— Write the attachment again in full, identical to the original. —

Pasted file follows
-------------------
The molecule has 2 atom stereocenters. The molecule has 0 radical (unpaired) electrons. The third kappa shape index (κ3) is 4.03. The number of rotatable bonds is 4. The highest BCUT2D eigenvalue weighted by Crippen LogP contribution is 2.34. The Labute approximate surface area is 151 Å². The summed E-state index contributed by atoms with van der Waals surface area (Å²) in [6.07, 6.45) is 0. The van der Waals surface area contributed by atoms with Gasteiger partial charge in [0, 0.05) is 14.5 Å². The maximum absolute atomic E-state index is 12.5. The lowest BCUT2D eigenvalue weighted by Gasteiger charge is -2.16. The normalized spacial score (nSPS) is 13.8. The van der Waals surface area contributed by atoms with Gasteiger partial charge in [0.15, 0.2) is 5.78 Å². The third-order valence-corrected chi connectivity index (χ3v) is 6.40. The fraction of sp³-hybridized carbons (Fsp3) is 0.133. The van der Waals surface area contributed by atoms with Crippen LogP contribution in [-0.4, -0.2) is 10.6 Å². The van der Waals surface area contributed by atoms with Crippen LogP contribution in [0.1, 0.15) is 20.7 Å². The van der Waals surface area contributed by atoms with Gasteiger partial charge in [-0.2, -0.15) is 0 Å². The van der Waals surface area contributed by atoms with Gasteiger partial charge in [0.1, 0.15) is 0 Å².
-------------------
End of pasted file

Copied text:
The molecule has 2 atom stereocenters. The molecule has 0 radical (unpaired) electrons. The third kappa shape index (κ3) is 4.03. The number of rotatable bonds is 4. The highest BCUT2D eigenvalue weighted by Crippen LogP contribution is 2.34. The Labute approximate surface area is 151 Å². The summed E-state index contributed by atoms with van der Waals surface area (Å²) in [6.07, 6.45) is 0. The van der Waals surface area contributed by atoms with Gasteiger partial charge in [0, 0.05) is 14.5 Å². The maximum absolute atomic E-state index is 12.5. The lowest BCUT2D eigenvalue weighted by Gasteiger charge is -2.16. The normalized spacial score (nSPS) is 13.8. The van der Waals surface area contributed by atoms with Gasteiger partial charge in [0.15, 0.2) is 5.78 Å². The third-order valence-corrected chi connectivity index (χ3v) is 6.40. The fraction of sp³-hybridized carbons (Fsp3) is 0.133. The van der Waals surface area contributed by atoms with Crippen LogP contribution in [-0.4, -0.2) is 10.6 Å². The van der Waals surface area contributed by atoms with Crippen LogP contribution in [0.1, 0.15) is 20.7 Å². The van der Waals surface area contributed by atoms with Gasteiger partial charge in [-0.2, -0.15) is 0 Å². The van der Waals surface area contributed by atoms with Gasteiger partial charge in [0.1, 0.15) is 0 Å².